Display defensive pessimism.

Make worry work for you by taking your fear to the extreme. Ask yourself what you would do if you were fired. What are the next steps you would take? Walk through your plan in detail. Anticipate how you would deal with obstacles such as your finances, health care, and finding a new job.

This may sound like a shady exercise, but it can be very powerful. Research shows that mentally rehearsing your response to worst-case scenarios helps control anxiety instead of allowing it to harm you, a strategy known as defensive pessimism. Creating contingency plans creates a sense of control in the midst of an uncertain situation.

Gather your resilience.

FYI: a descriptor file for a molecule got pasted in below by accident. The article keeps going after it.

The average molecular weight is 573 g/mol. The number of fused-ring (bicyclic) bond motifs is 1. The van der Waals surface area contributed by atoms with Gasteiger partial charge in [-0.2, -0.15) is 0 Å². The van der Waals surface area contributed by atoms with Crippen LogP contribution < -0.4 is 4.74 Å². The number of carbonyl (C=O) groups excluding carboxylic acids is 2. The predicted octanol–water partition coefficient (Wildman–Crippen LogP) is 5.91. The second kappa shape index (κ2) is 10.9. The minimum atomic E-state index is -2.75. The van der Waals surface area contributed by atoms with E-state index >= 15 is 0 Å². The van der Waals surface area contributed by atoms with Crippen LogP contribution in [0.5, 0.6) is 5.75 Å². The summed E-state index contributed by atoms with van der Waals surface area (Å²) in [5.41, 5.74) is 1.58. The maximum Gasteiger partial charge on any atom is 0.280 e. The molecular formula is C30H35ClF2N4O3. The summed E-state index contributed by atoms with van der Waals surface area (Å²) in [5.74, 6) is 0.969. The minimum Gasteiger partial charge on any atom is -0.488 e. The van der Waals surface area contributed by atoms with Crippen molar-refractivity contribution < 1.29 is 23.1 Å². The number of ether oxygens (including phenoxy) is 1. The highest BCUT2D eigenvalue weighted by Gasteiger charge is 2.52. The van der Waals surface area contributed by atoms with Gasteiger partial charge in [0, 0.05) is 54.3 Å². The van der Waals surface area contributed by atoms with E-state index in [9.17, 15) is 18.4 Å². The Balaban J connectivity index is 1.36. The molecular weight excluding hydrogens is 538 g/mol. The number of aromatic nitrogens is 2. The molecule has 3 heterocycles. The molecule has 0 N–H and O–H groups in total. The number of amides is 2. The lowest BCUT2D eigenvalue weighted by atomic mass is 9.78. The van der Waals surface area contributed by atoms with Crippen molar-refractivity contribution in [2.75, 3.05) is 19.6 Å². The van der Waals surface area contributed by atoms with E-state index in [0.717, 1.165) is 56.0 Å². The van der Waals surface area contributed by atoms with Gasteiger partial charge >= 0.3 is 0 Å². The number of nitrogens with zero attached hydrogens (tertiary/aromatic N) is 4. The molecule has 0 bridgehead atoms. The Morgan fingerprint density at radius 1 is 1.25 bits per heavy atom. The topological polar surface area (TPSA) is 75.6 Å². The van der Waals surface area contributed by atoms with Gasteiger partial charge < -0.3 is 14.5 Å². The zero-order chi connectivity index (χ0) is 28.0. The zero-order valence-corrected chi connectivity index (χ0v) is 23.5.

I asked Janice, one of the clients mentioned at the beginning of this article, to tell me about the three hardest things she had ever overcome. She looked at me curiously, then she played along and shared, “Well, I got rejected from the university of my choice. I had a hard time getting a job due to my non-traditional background. And just a few years ago I went through a divorce.” “What did those experiences teach you?” I asked. Janice replied, “I am stronger than I ever thought and I always bounce back.” At the time, her Janice recognized that she, too, had the resourcefulness to bounce back from a layoff, should it affect her.